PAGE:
Final Color Corrected Base Render
That's pretty much it for the main house. As you can see, most of the real story-telling in the drawing is being done by the non-architecture elements; the environment, the entourage, and especially the lighting.

02. Grass and Foreground

The next step was to begin adding the environment, grass, people, trees, sky, etc. The grass here is from a simple internet search:

nice clean shot of grass.
This image was copied, flipped, pinched, prodded and generally-messed-with until I got a nice fully-grassy site for our house.

Grass Foreground Layer
The grass, however, needs to look wet since we're going to add a rain effect later. To do this I duplicated the grass layer, and added two adjustment layers to get the highlights to pop: a De-Saturation to get a totally grey-scale image, and then a simple Level adjustment to really bring out the highlights. This method gives a very nice shiny-tip effect which worked well to give us the 'wet' effect.

Duplicate the layer and make B/W with the Saturation Adjustment Layer

Add a Level correction to pop those highlights to give the shiny, wet effect we're after

Grass Hue/Saturation Adjustment
And finally, a Hue-Saturation adjustment to correct the overall lighting level and bring it in line with our house.

03. Background:

Next, the background was dropped in. Again, an internet search for images revealed lots of great images, but we chose this dramatic cloudy sky over a field:

Original background image, cropped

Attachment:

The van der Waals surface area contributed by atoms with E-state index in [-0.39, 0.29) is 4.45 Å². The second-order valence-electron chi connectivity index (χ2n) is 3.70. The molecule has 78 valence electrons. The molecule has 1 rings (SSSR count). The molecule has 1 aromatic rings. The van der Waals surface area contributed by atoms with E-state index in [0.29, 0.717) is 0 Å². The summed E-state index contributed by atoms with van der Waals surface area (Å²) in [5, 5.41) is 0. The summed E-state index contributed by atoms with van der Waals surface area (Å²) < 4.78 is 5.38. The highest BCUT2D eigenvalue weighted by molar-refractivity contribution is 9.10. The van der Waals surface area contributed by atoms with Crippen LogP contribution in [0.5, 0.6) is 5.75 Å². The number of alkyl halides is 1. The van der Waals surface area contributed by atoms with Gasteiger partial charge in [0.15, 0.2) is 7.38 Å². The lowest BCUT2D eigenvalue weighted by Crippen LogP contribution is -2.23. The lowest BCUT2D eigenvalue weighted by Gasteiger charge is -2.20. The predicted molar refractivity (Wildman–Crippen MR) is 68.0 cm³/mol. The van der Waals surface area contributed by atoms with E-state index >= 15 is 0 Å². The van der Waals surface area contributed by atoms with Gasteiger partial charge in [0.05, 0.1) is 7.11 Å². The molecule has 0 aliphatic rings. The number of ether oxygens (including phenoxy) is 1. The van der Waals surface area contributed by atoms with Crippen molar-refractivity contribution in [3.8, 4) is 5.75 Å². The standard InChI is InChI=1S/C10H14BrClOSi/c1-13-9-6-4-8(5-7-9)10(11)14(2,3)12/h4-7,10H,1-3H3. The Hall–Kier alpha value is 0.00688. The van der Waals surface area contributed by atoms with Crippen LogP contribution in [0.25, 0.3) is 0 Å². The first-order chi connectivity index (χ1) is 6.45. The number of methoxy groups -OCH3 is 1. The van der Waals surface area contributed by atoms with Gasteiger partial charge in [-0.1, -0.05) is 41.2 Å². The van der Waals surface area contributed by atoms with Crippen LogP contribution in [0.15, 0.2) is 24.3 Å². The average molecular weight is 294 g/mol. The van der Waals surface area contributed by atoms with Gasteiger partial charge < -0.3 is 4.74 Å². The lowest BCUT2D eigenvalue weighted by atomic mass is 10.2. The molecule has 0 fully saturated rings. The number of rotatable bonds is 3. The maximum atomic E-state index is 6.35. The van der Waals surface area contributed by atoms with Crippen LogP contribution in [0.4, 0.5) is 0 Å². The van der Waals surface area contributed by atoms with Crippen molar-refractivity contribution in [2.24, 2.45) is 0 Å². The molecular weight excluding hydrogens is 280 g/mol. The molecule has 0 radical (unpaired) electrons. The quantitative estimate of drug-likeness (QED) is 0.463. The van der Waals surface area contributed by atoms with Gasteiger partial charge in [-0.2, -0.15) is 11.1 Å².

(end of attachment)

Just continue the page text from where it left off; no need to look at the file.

Aside from the usual color corrections, the main element here is the use of the 'Colorize' function within the Hue-Saturation adjustment layer. This adds a consistent hue adjustment to the entire image and can be used to add uniformity to the colors in an image. Typically, I like to add this adjustment and then reduce the adjustment layer's opacity in order to temper the effect. Here we gave everything a nice blue pall to give us a nighttime look that will work well with the rainy, cold feeling we're after.

Colorize using Hue-Saturation Adjustment Layer

Levels Correction

As you can see below, the final composite looks very dark, but that is intentional so that we can add in the lighting later. You can also see that the colors (the green, the yellow and the slate sky) are NOT working well together. We'll fix this in the next steps.

Final Foreground, Background and House composite

04-05-06 Reflections, Top-Level Color Corrections, Glows:

Here we added some painted on reflections (just bright splotches) to the grass, and more importantly we add a Hue-Saturation Colorization which affects the entire image file. As you can see, the Hue adjustment gives a strong cooling effect to the image - this layer is only at about 25% as well to make sure that some of the original hues come through in the grass, but still giving us a more uniform hue range.

04. Add painted reflections to the grass

05. Colorize to unify all the various colors a bit
Here we also add a series of drawn-in glows for the windows. These effects might seem a bit harsh here but you'll see that behind the screen of rain we're going to add next they have to be pretty strong in order to show through well.